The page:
Explore life, the universe, and everything with the Perimeter Institute

Join astronomers and physicists as they investigate and explain the limits of human knowledge
By Daniel Kitts - Published on Apr 10, 2020
The Perimeter Institute in Waterloo generally hosts public lectures about once a month during the academic year. (Perimeter Institute)

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If you’ve recently found yourself thinking more about the future of society and humanity, you may want to catch up on the Perimeter Institute’s series of public lectures.

The series, which explores the latest discoveries in science and technology, was interrupted by the pandemic. But the five lectures the institute hosted this academic year will give a hungry mind much to chew on over the long weekend.

Surviving the century

What are the odds that modern civilization will outlast the 21st century? U.K. Astronomer Royal Martin Rees discusses recent scientific advances that promise enormous benefits but also pose tremendous risks — and explains why he thinks we’ll need to use genetic and cyborg technology to transform into a “post-human” species if we’re going to successfully colonize distant planets.

The music of the universe

For a century, there was one big problem with Albert Einstein’s prediction that there were gravitational waves travelling through the fabric of space and time: it was thought that no experiment would ever be able to detect the extremely faint ripples the waves created. But, in 2015, scientists were able to measure a wave signal as it passed through the Earth after a billion-year journey from the powerful merger of two black holes. Physicist and astronomer Gabriela González discusses this century-in-the-making breakthrough — and explains why such dramatic and distant events could lead to a very bright future here on Earth.

Homes away from home

Is the Milky Way galaxy teeming with alien creatures, or is Earth unique in its ability to host life? It’s a question astronomers are still unable to answer. But we are closer than ever before to knowing whether life is the exception or the rule: since the 1990s, more than 4,000 planets have been discovered beyond our solar system. Astrophysicist and author Elizabeth Tasker takes her audience on a tour of a few of the worlds we’ve found in the galaxy — and considers whether someone (or something) else may call them home.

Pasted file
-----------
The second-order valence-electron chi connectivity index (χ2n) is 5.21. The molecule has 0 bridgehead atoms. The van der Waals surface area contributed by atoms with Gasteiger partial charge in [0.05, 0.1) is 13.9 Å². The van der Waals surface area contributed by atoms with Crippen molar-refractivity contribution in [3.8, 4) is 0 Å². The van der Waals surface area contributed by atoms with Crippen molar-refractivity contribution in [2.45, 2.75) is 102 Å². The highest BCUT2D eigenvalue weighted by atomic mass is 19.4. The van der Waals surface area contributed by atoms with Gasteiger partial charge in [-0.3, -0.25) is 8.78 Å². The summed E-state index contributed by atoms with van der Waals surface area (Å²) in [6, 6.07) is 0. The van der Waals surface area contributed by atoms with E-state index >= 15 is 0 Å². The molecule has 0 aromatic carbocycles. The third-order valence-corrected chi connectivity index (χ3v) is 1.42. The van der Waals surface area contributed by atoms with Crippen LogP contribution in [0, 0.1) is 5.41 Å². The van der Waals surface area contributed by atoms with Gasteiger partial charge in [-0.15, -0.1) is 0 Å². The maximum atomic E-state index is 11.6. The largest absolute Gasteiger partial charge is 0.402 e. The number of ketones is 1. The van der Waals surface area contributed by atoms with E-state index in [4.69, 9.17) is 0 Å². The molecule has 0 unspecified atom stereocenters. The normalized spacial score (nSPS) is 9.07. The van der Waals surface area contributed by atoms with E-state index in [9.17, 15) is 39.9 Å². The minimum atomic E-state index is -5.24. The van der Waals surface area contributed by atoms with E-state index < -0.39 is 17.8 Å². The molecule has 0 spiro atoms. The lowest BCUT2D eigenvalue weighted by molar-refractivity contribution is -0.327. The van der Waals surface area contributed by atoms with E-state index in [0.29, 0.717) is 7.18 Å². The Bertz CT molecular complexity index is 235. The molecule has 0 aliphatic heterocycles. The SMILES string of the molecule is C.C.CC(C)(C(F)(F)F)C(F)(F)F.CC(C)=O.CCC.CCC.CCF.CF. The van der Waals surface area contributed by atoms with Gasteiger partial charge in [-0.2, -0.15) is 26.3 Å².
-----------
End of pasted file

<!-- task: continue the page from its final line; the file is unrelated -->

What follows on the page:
Warp drives and aliens

Bad news for Star Trek fans: most physicists believe that is impossible to achieve warp speed and that reaching the nearest stars could take spacecraft decades or even millennia. But don’t be too discouraged. Physicist Bryan Gaensler — a self-described Trekkie — thinks that, when it comes to interstellar travel, the truth may be stranger than fiction. He lays out some of the latest thinking on space exploration and alien life.

The quantum-computing revolution

Some are looking to today’s most advanced computers to help society figure out how to battle COVID-19. But there is a new kind of technology on the horizon that may one day figure out problems even more complicated than a global pandemic. Quantum computers use the counter-intuitive world of subatomic particles to try to perform complex calculations no conventional computer ever could. Wilfrid Laurier University’s Shohini Ghose explains how quantum machines could revolutionize society and even help us achieve feats — such as teleportation — that may now seem unimaginable.

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